Chain of Thought Prompting

Chain of Thought Prompting

By Albert Mao

Jan 3, 2024

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Chain of Thought Prompting

As large language models (LLM) grow increasingly complex, their output becomes even more accurate. Still, even the best LLMs can make mistakes and have issues when solving tasks that require complex reasoning.

Prompt engineering has proved itself to be a key in obtaining relevant results when working with AI, and several techniques already exist that significantly improve LLMs' performance on tasks, such as arithmetic, commonsense and symbolic reasoning. Below, we discuss the chain-of-thought prompting approaches and various techniques aimed at eliciting reasoning abilities in large language models.

What is the Chain-of-Thought Prompting 

Chain-of-thought prompting (CoT) is a prompting method that leads to the emergence of reasoning abilities with large language models and significantly increases their performance. To this end, CoT prompting induces a large language model to articulate its reasoning steps before giving the final answer to the initial question.

A classic example of a chain of thought prompting is offered in the work by Wei et al. (2022), Chain-of-Thought Prompting Elicits Reasoning in Large Language Models. At the beginning of the report, the researchers explicitly demonstrate the difference between standard prompting and chain-of-thought prompting in solving a simple math word problem. Here is the figure from the study, comparing both approaches side-by-side and highlighting the portions of the text that include chain-of-though reasoning processes:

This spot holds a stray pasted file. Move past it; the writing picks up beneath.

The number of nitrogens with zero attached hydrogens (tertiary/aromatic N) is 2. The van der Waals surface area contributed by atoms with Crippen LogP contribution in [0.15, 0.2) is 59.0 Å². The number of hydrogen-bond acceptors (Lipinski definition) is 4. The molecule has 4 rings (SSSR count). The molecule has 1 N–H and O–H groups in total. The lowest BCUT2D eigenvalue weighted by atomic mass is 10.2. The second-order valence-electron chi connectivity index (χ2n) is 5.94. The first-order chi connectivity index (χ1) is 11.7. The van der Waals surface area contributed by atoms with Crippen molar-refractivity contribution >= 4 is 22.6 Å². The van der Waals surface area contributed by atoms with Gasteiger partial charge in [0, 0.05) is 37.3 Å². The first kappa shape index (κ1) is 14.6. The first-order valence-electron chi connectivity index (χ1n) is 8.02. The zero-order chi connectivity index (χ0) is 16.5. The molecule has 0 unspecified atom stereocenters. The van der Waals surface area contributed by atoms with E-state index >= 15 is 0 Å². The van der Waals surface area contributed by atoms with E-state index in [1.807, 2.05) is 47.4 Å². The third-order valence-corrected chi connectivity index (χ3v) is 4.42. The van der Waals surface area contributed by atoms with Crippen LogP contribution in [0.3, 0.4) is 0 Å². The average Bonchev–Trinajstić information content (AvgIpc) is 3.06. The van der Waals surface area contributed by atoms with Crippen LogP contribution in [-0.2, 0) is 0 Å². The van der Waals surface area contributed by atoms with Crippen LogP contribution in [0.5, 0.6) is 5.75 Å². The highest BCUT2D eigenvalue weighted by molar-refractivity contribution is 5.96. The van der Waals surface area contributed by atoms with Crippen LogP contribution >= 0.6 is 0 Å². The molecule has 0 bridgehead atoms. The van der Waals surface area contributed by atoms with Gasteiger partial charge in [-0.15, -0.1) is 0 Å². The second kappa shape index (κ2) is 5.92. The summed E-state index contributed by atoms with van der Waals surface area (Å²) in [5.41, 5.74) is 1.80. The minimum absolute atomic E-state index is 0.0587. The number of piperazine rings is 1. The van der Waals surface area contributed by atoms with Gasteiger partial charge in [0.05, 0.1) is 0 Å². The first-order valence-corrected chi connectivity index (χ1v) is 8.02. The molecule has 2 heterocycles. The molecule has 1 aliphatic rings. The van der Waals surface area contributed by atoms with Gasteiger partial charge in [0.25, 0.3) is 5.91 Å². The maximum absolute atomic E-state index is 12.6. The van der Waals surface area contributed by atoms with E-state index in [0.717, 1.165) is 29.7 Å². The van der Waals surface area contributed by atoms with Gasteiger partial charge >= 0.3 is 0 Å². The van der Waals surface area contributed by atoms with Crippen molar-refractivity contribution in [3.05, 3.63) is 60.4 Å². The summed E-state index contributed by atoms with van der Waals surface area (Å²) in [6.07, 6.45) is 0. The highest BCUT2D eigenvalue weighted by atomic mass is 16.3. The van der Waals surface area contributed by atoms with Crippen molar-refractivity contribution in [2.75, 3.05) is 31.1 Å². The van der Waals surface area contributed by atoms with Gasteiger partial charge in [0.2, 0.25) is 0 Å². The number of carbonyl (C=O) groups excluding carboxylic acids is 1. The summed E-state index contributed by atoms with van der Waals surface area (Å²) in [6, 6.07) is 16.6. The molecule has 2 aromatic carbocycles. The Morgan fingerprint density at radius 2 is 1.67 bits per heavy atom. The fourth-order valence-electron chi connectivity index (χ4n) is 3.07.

Figure 1: Standard Prompting vs CoT Prompting | Image source: Wei et al. (2022)

In the experiment, the LLM returned an incorrect answer to an arithmetic question when given a standard prompt shown on the left-hand side of the diagram above. However, in the right hand side of the document, introducing a chain-of-thought prompting resulted in successful multi-step reasoning behavior and led to the correct solution of an arithmetic task.

When to Use Chain of Thought Prompting

As follows from the above example, chain-of-thought prompting allows to enhance the performance of LLMs by inducing the models to go through a step-by-step process before arriving at a solution. This new ability is particularly useful when solving tasks where large language models frequently struggle, such as arithmetic math word problems, commonplace reasoning about physical or human interactions or symbolic manipulations with letters, digits or logical operators.

The benefits of chain-of-thought prompting make this technique helpful in various other scenarios, for example:

1. When the problem to be solved includes multiple reasoning steps.

2. Where the user needs to demonstrate the LLM which steps to follow to correct its performance.

3. When the user needs to know how the model arrives at a particular answer or check a specific stage where the reasoning might go wrong.

Types of Chain-of-Thought Prompting

Currently, there are several approaches to chain-of-thought prompting, which can be successfully implemented depending on the specifics of each task. These methods include zero-shot chain-of-thought prompting (Zero CoT), manual chain-of-thought prompting (Manual-CoT) and automatic chain-of-thought prompting (Auto-CoT).

 Zero-Shot Chain-of-Thought Prompting

The simplest method to induce an LLM to solve a problem in steps, known as Zero-Shot-CoT, is to ask the model, "Let's think step by step." When given this prompt, LLMs generate a rationale for their reasoning before giving a final answer to a question.